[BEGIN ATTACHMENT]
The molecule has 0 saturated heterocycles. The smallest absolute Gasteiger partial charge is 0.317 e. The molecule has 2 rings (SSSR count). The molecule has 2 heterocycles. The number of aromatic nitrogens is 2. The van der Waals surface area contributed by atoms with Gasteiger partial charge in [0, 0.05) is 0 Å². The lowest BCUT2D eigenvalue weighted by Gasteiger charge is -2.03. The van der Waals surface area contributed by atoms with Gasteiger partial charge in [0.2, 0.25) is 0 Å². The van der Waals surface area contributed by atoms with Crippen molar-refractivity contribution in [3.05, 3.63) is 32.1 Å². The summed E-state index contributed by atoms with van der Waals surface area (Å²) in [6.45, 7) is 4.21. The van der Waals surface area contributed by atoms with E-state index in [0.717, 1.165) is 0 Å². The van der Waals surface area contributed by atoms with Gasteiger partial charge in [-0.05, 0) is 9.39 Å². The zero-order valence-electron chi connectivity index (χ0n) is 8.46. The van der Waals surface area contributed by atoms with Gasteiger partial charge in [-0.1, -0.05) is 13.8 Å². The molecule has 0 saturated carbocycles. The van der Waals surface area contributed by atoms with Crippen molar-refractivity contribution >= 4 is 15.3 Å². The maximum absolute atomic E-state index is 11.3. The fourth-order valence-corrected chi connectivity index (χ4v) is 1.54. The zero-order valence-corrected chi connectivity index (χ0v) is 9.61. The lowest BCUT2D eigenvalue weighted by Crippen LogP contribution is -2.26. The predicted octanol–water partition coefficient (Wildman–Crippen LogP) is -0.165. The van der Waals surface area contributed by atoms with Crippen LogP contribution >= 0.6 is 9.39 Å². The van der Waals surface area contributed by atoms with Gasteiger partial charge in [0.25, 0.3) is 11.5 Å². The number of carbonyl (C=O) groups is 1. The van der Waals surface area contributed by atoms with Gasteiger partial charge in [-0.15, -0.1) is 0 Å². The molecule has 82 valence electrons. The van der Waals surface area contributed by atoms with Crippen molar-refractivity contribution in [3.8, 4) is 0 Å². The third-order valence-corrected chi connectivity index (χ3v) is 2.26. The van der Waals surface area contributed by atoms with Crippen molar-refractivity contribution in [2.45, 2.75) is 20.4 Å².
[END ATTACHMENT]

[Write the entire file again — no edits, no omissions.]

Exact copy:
The molecule has 0 saturated heterocycles. The smallest absolute Gasteiger partial charge is 0.317 e. The molecule has 2 rings (SSSR count). The molecule has 2 heterocycles. The number of aromatic nitrogens is 2. The van der Waals surface area contributed by atoms with Gasteiger partial charge in [0, 0.05) is 0 Å². The lowest BCUT2D eigenvalue weighted by Gasteiger charge is -2.03. The van der Waals surface area contributed by atoms with Gasteiger partial charge in [0.2, 0.25) is 0 Å². The van der Waals surface area contributed by atoms with Crippen molar-refractivity contribution in [3.05, 3.63) is 32.1 Å². The summed E-state index contributed by atoms with van der Waals surface area (Å²) in [6.45, 7) is 4.21. The van der Waals surface area contributed by atoms with E-state index in [0.717, 1.165) is 0 Å². The van der Waals surface area contributed by atoms with Gasteiger partial charge in [-0.05, 0) is 9.39 Å². The zero-order valence-electron chi connectivity index (χ0n) is 8.46. The van der Waals surface area contributed by atoms with Gasteiger partial charge in [-0.1, -0.05) is 13.8 Å². The molecule has 0 saturated carbocycles. The van der Waals surface area contributed by atoms with Crippen molar-refractivity contribution >= 4 is 15.3 Å². The maximum absolute atomic E-state index is 11.3. The fourth-order valence-corrected chi connectivity index (χ4v) is 1.54. The zero-order valence-corrected chi connectivity index (χ0v) is 9.61. The lowest BCUT2D eigenvalue weighted by Crippen LogP contribution is -2.26. The predicted octanol–water partition coefficient (Wildman–Crippen LogP) is -0.165. The van der Waals surface area contributed by atoms with Crippen LogP contribution >= 0.6 is 9.39 Å². The van der Waals surface area contributed by atoms with Gasteiger partial charge in [0.25, 0.3) is 11.5 Å². The number of carbonyl (C=O) groups is 1. The van der Waals surface area contributed by atoms with Gasteiger partial charge in [-0.15, -0.1) is 0 Å². The molecule has 82 valence electrons. The van der Waals surface area contributed by atoms with Crippen molar-refractivity contribution in [3.8, 4) is 0 Å². The third-order valence-corrected chi connectivity index (χ3v) is 2.26. The van der Waals surface area contributed by atoms with Crippen molar-refractivity contribution in [2.45, 2.75) is 20.4 Å².